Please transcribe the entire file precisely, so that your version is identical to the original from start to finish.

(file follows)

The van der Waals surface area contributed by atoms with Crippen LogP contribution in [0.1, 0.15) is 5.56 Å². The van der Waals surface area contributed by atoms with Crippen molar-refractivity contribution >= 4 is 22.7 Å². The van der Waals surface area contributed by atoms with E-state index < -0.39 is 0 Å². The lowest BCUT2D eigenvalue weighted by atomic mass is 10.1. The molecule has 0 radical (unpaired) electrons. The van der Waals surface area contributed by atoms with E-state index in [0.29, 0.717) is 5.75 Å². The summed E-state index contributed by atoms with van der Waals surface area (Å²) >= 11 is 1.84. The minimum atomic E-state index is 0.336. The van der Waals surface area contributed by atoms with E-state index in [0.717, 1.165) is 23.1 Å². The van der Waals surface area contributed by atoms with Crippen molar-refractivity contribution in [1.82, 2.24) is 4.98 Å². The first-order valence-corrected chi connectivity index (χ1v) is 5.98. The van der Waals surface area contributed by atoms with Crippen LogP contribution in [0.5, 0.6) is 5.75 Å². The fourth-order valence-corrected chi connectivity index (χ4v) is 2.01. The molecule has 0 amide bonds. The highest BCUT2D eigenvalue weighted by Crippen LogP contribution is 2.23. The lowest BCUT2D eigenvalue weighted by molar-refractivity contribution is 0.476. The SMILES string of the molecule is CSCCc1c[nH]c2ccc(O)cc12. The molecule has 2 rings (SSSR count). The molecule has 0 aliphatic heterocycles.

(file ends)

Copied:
The van der Waals surface area contributed by atoms with Crippen LogP contribution in [0.1, 0.15) is 5.56 Å². The van der Waals surface area contributed by atoms with Crippen molar-refractivity contribution >= 4 is 22.7 Å². The van der Waals surface area contributed by atoms with E-state index < -0.39 is 0 Å². The lowest BCUT2D eigenvalue weighted by atomic mass is 10.1. The molecule has 0 radical (unpaired) electrons. The van der Waals surface area contributed by atoms with E-state index in [0.29, 0.717) is 5.75 Å². The summed E-state index contributed by atoms with van der Waals surface area (Å²) >= 11 is 1.84. The minimum atomic E-state index is 0.336. The van der Waals surface area contributed by atoms with E-state index in [0.717, 1.165) is 23.1 Å². The van der Waals surface area contributed by atoms with Crippen molar-refractivity contribution in [1.82, 2.24) is 4.98 Å². The first-order valence-corrected chi connectivity index (χ1v) is 5.98. The van der Waals surface area contributed by atoms with Crippen LogP contribution in [0.5, 0.6) is 5.75 Å². The fourth-order valence-corrected chi connectivity index (χ4v) is 2.01. The molecule has 0 amide bonds. The highest BCUT2D eigenvalue weighted by Crippen LogP contribution is 2.23. The lowest BCUT2D eigenvalue weighted by molar-refractivity contribution is 0.476. The SMILES string of the molecule is CSCCc1c[nH]c2ccc(O)cc12. The molecule has 2 rings (SSSR count). The molecule has 0 aliphatic heterocycles.